Fowler v. Westminster College of Salt Lake, No. 2:2009cv00591 - Document 255 (D. Utah 2012)

Court Description: MEMORANDUM DECISION AND ORDER denying 218 Motion for Judgment as a Matter of Law per Rule 50(b). Signed by Judge David Nuffer on 9/17/12 (alt)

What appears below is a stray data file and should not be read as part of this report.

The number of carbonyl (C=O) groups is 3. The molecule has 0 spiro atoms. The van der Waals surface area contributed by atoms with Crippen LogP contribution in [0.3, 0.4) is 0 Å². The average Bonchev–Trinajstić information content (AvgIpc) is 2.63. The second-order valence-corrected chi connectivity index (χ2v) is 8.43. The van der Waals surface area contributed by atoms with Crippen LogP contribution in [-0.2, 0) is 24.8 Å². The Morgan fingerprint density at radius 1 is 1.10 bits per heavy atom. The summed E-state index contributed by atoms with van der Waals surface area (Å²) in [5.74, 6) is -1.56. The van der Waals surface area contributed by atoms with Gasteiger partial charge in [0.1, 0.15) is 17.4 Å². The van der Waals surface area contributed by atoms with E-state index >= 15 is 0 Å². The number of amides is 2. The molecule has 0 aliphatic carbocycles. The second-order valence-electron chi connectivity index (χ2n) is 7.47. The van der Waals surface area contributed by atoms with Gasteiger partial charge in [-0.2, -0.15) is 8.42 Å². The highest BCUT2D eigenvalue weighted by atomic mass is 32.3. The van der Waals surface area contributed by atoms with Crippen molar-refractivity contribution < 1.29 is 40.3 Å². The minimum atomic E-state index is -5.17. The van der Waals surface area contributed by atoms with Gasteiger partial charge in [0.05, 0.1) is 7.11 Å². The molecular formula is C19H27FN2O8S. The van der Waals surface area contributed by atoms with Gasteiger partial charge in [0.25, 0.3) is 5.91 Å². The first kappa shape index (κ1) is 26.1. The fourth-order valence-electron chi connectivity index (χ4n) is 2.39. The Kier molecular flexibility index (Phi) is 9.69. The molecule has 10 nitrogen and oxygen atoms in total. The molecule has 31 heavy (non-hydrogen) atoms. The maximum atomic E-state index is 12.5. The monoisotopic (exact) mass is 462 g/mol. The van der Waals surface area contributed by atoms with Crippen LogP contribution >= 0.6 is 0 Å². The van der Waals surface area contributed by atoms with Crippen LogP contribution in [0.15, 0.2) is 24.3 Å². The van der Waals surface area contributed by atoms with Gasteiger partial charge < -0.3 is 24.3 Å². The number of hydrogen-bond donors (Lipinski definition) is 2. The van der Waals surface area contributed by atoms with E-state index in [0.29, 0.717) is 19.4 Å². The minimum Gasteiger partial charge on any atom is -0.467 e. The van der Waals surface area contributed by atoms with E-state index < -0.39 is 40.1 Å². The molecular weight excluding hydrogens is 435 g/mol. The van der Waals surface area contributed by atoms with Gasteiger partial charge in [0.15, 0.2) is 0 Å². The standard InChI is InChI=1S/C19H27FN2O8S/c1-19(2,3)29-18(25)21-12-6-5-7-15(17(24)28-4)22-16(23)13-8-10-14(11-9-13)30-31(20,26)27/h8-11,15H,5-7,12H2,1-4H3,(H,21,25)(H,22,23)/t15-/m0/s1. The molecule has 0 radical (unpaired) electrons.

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IN THE UNITED STATES DISTRICT COURT FOR THE DISTRICT OF UTAH CENTRAL DIVISION WILLIAM TRACY FOWLER, MEMORANDUM DECISION AND ORDER DENYING WESTMINSTER'S MOTION FOR JUDGMENT AS A MATTER OF LAW PURSUANT TO F.R.C.P. 50(b) Plaintiff, vs. WESTMINSTER COLLEGE OF SALT LAKE, Case No. 2:09-cv-591-DN Defendant. District Judge David Nuffer On May 23, 2012, the jury in this matter returned a verdict in favor of Plaintiff William Tracy Fowler on his claim for discrimination under the Americans With Disabilities Act (ADA) against Defendant Westminster College of Salt Lake, awarding compensatory damages in the amount of $500,000. 1 Westminster had filed a motion for judgment as a matter of law under Fed. R. Civ. P. 50(a) at the close of Fowler's evidence. 2 The court took the Rule 50(a) motion under advisement and submitted Fowler's discrimination claim to the jury. On June 20, 2012, Westminster renewed its motion for judgment as a matter of law under Fed. R. Civ. P. 50(b), arguing Fowler failed to present sufficient evidence at trial to support his ADA discrimination claim. Specifically, Westminster argues Fowler did not establish that he was disabled within the meaning of the ADA, he was qualified to perform the essential functions of his job, and his termination resulted from discrimination against him by Westminster on the basis of his disability. To prevail on his discrimination claim, Fowler was required to prove: "(1) 1 Verdict Form ("Verdict"), docket no. 194, dated May 23, 2012. The verdict has since been remitted to $300,000 pursuant to 42 U.S.C. § 1981a(b)(3)(D). Order Granting Motion for Remittitur Under 42 U.S.C. § 1981a(b)(3)(D), docket no. 247, dated August 31, 2012. 1 he [was] a 'disabled' person under the ADA; (2) he [was] qualified to perform the essential functions of the job in question; and (3) he was discriminated against because of his disability." 3 As outlined below, Fowler presented evidence sufficient to support the jury's verdict on each of the elements of his ADA discrimination claim. Accordingly, Westminster's Motion for Judgment as a Matter of Law Pursuant to F.R.C.P. 50(b) is DENIED. STANDARD OF REVIEW A party is entitled to judgment as a matter of law "only if the court concludes that all of the evidence in the record . . . [reveals] no legally sufficient basis for a claim under controlling law." 4 The court must draw all reasonable inferences in favor of the nonmoving party and may not "weigh evidence, judge witness credibility, or challenge the factual conclusions of the jury." 5 DISCUSSION I. Whether Fowler was Disabled. Under the ADA, "disability" is defined as "(A) a physical or mental impairment that substantially limits one or more of the major life activities of [an] individual; (B) a record of such impairment; or (C) being regarded as having such an impairment." 6 At trial, Fowler asserted that his addiction to opiates constituted a disability under the ADA. The jury agreed. 7 Westminster argues that Fowler failed to demonstrate his addiction substantially limited one or more of his major life activities, citing admissions by Fowler that as an addict he was still 2 Motion to Dismiss as a Matter of Law [Rule 50 FRCP], docket no. 180, dated May 17, 2012. 3 Mauerhan v. Wagner Corp., 649 F.3d 1180, 1185 (10th Cir. 2011). 4 Wagner v. Live Nation Motor Sports, Inc., 586 F.3d 1237, 1244 (10th Cir. 2009) (internal quotations omitted). 5 Id. (internal quotations omitted). 6 42 U.S.C. § 12102(2) (2005). 7 Verdict at Question No. 1. 2 able to care for himself, drive a car, perform his job, and function normally in society. 8 However, in Nielsen v. Moroni Feed Co., 9 the Tenth Circuit stated that "the mere status of being an illegal drug user may invoke protection under the ADA." 10 The Nielsen court went on to conclude that being "regarded as" an addict in contrast to actually being an addict constitutes a disability only "if the employer perceives the disability to substantially limit a major life activity." 11 Thus, under Nielsen, Fowler's actual addiction is presumed to have limited one or more of his major life activities, eliminating the need for separate proof on that point. Subsequent Tenth Circuit panels have stated differing views on Nielsen. The panel in Mauerhan v. Wagner 12 restated the Nielsen proposition that "the status of being an alcoholic or illegal drug user may merit [ADA] protection." 13 However, in Burris v. Novartis Animal Health U.S., Inc. 14 the panel interpreted Nielsen as having "implicitly held that drug addiction is not a per se disability" collapsing the two statements of Nielsen into one. 15 This court believes the distinction made by the Nielsen court between actual addicts and individuals regarded as addicts should not be discarded. Moreover, although it does not apply to this case, the ADA Amendments Act of 2008 modified the definition of "disability" to clarify that an ADA plaintiff who was regarded as having an impairment need not prove the employer also perceived that the impairment interfered with a major life activity, thereby legislatively overruling the Nielsen holding for cases arising 8 May 17, 2012 Trial Tr. 274:13-275:13. 9 Nielsen v. Moroni Feed Co., 162 F.3d 604 (10th Cir. 1998). 10 Id. at 609. 11 Id. 12 Mauerhan v. Wagner Corp., 649 F.3d 1180 (10th Cir. 2011). 13 Id. at 1185 (internal quotations omitted). 14 Burris v. Novartis Animal Health U.S., Inc., 309 Fed. Appx. 241, 250 (10th Cir. 2009) (unpublished). 15 Id. at 250. 3 after 2008. 16 In light of this later amendment, the court will not expand the Nielsen decision beyond its stated scope with respect to pre-amendment ADA law. Moreover, Fowler did testify that his addiction to opiates affected his ability to think and sleep, both of which have been recognized as major life activities. 17 Accordingly, the court declines to override the jury's finding that Fowler was disabled. II. Whether Fowler was Qualified. A "qualified individual with a disability" under the ADA must be able to perform the essential functions of his job with or without reasonable accommodation. 18 Where the disability in question is a drug addiction, an employee is not a "qualified individual with a disability" if he is "currently engaging in the illegal use of drugs." 19 The jury was specifically asked and found that Fowler was both disabled and qualified. 20 Westminster argues Fowler failed to establish that he was a qualified individual with a disability because he was currently engaging in the illegal use of drugs when he was terminated. Specifically, Westminster asserts that Fowler's admissions, and the drug test administered by Westminster, prove that Fowler was using Carisoprodol (Soma) and Hydrocodone (LorTab) in excess of his prescriptions and that he was using Valium without a prescription. Even assuming that taking prescription drugs in excess of the amounts prescribed constitutes the "illegal" use of drugs a proposition for which Westminster has provided no 16 42 U.S.C. § 12102(3) (2012). 17 May 17, 2012 Trial Tr. 312:15-18; Aragon v. Life Quotes, Inc., No. 03CV02440, 2005 WL 1661737, at *10 (D. Colo. Jul. 15, 2005) (thinking); Johnson v. Weld County, Colo., 594 F.3d 1202, 1218 n.10 (10th Cir. 2010) (sleeping). 18 42 U.S.C. § 12111(8) (2005). 19 42 U.S.C. § 12114(a) (2005). 20 Verdict at Question Nos. 1 and 2. 4 authority and to which Westminster's experts could not testify21 Fowler presented sufficient evidence at trial to support a finding that he was not currently engaging in the illegal use of drugs. Fowler testified that he had not taken more of anything than he was prescribed. 22 Dr. Paul Teynor (the doctor hired by Westminster to review the results of Fowler's drug test and on whose opinion Westminster claimed it relied to terminate Fowler) admitted that he cannot be certain whether or not Fowler was taking more Hydrocodone than he was prescribed. 23 Dr. Teynor did testify that Fowler had taken more Soma than he was prescribed based on the results of Fowler's drug test. He admitted, however, that a urine test (like the one administered to Fowler) cannot show how much of a drug was taken. 24 Fowler admitted that he at times took three Soma in a day, which would have exceeded his two-a-day prescription. This was, however, still within the manufacturer's recommended daily dose of three to four tablets per day, and Dr. Teynor testified that Soma is often prescribed to be taken as needed. 25 Finally, evidence was presented that Fowler had a prescription for Valium that was possibly filled at either Shopko or Walgreens, but that records of these prescriptions were not available. 26 There was therefore no evidence at trial that Fowler took more Valium than he was prescribed. 27 Drawing all reasonable inferences in favor of Fowler, the jury reasonably concluded Fowler was not currently engaging in the illegal use of drugs. 21 May 16, 2012 Trial Tr. 54:15-20, 63:8-10. 22 May 17, 2012 Trial Tr. 220:19-221:1, 228:5-7. 23 May 16, 2012 Trial Tr. 28:16-21. Fowler testified that he was able to take Hydrocodone without relapsing by simultaneously taking Suboxone. May 17, 2012 Trial Tr. 195:19-24. 24 May 16, 2012 Trial Tr. 19:23-20:3. 25 May 14, 2012 Trial Tr. 17:5-9; May 16, 2012 Trial Tr. 30:1-13. 26 May 17, 2012 Trial Tr. 254:17-19; May 14, 2012 Trial Tr. 29:20-22; May 16, 2012 Trial Tr. 48:11-16. 27 See Plaintiff's Ex. No. 64. 5 Westminster also argues that Fowler did not prove he was able to perform the essential functions of his job, citing statements made on Fowler's disability applications and Fowler's testimony that he could not lift 50 lbs. as required by his job description. However, Fowler testified at trial that he was able to do his job with the help of other Westminster employees, who were able to lift boxes of paper and other heavy objects. 28 The statements in Fowler's social security and long-term disability applications are consistent with this testimony, relating either to Fowler's inability to lift 50 lbs. or to the physical maladies associated with two accidents that occurred in August 2006, nearly a year after Fowler's termination. 29 The jury could have reasonably concluded that Fowler's application for and receipt of disability benefits, which involved substantively different disability determinations, was consistent with his claim that he could, with reasonable accommodation, perform the essential functions of his job when he was terminated on November 1, 2005. 30 The court will therefore not disturb the jury's finding that Fowler was a qualified individual with a disability. III. Whether Fowler's Termination Was Discriminatory. To prevail on his ADA discrimination claim, Fowler had to prove that Westminster terminated him "because of [his] disability." 31 Westminster contends that Fowler failed to draw a sufficient connection between his disability and his termination and that Westminster proved it relied in good faith on the results of Fowler's drug test in terminating Fowler pursuant to its Drug and Alcohol Use Policy. The jury disagreed, finding both that Fowler's disability was a 28 May 17, 2012 Trial Tr. 178:16-25. 29 Defendant's Ex. Nos. 42, 44, 45, 38, 39, 46, 70, 64, and 90. 30 Cleveland v. Policy Mgmt. Sys. Corp., 526 U.S. 795, 807 (1999). 31 42 U.S.C. § 12112(a) (2005); Carter v. Pathfinder Energy Servs., Inc., 662 F.3d 1134, 1147 (10th Cir. 2011). 6 motivating factor in Westminster's decision to terminate him, and that Westminster did not honestly believe and act in good faith on its stated reasons for terminating Fowler. 32 Viewed in the light most favorable to Fowler, Fowler presented evidence on which a reasonable jury could conclude that Westminster fired him because of his opiate addiction, and that the drug test was pretext for discrimination. 33 Fowler testified that during his rehabilitation treatment in the summer of 2004 his supervisor and long-time friend, Richard Brockmyer, informed him that when Fowler returned to work, their relationship would be "all business, no friends." 34 After Fowler's return to work, Brockmyer started regularly visiting the print shop to check on Fowler, resulting in complaints by Fowler to Steve Morgan, Brockmyer's supervisor, in and around April 2005. 35 In June 2005, Brockmyer gave Fowler his first negative evaluation in the 21 years Fowler had worked at Westminster, which lead to a later Performance Improvement Plan (PIP) in September 2005. 36 Evidence was presented that Brockmyer inappropriately changed the criteria by which Fowler was evaluated. 37 Additionally, the negative evaluation and PIP came despite multiple glowing reviews of Fowler from other Westminster employees. 38 Then Fowler was terminated less than two months later for supposedly taking more Soma than 32 Verdict at Question Nos. 3 and 4. 33 Rivera v. City and County of Denver, 365 F.3d 912, 925 (10th Cir. 2004) (pretext can be shown by "weaknesses, implausibilities, incoherencies, or contradictions in the employer's proffered reasons."). 34 March 17, 2012 Trial Tr. 195:25-196:18. 35 March 17, 2012 Trial Tr. 197:5-198:11; Plaintiff's Ex. No. 1. Westminster makes much of the six months between Fowler's April 2005 written complaint and his November 1, 2005 termination. However, the temporal proximity between protected activity and adverse employment action is tied to Fowler's retaliation claim, not his discrimination claim. For purposes of the discrimination claim, the written complaint is one of a series of events that the jury reasonably concluded led to Fowler's discriminatory termination. 36 Plaintiff's Ex. Nos. 8-25; Defendant's Ex. No. 2. 37 May 15, 2012 Trial Tr. 107:21-113:12, 133:20-140:13. May 16, 2012 Trial Tr. 179:15-17. 38 Plaintiff's Ex. No. 28. 7 he was prescribed based on conflicting reports, inadequate investigation, and the results from a questionable drug test that were ultimately consistent with Fowler's lawful prescriptions. 39 This evidence formed a legally sufficient basis for the jury's finding that Fowler's termination was discriminatory and that the drug test was a faulty pretext for discrimination. Westminster has not met its burden for judgment as a matter of law under Fed. R. Civ. P. 50(b). CONCLUSION AND ORDER As the record contains evidence sufficient to support the jury's verdict in favor of Fowler on his ADA discrimination claim, IT IS HEREBY ORDERED that Westminster's Motion for Judgment as a Matter of Law Pursuant to F.R.C.P. 50(b) (docket no. 218) is DENIED. DATED this 17th day of September, 2012. BY THE COURT: ____________________________ David Nuffer United States District Judge 39 Memorandum Opposing Defendant's Motion for Judgment as a Matter of Law Pursuant to F.R.C.P. at 9-14, 2930, docket no. 252, filed on Sep. 6, 2012. 8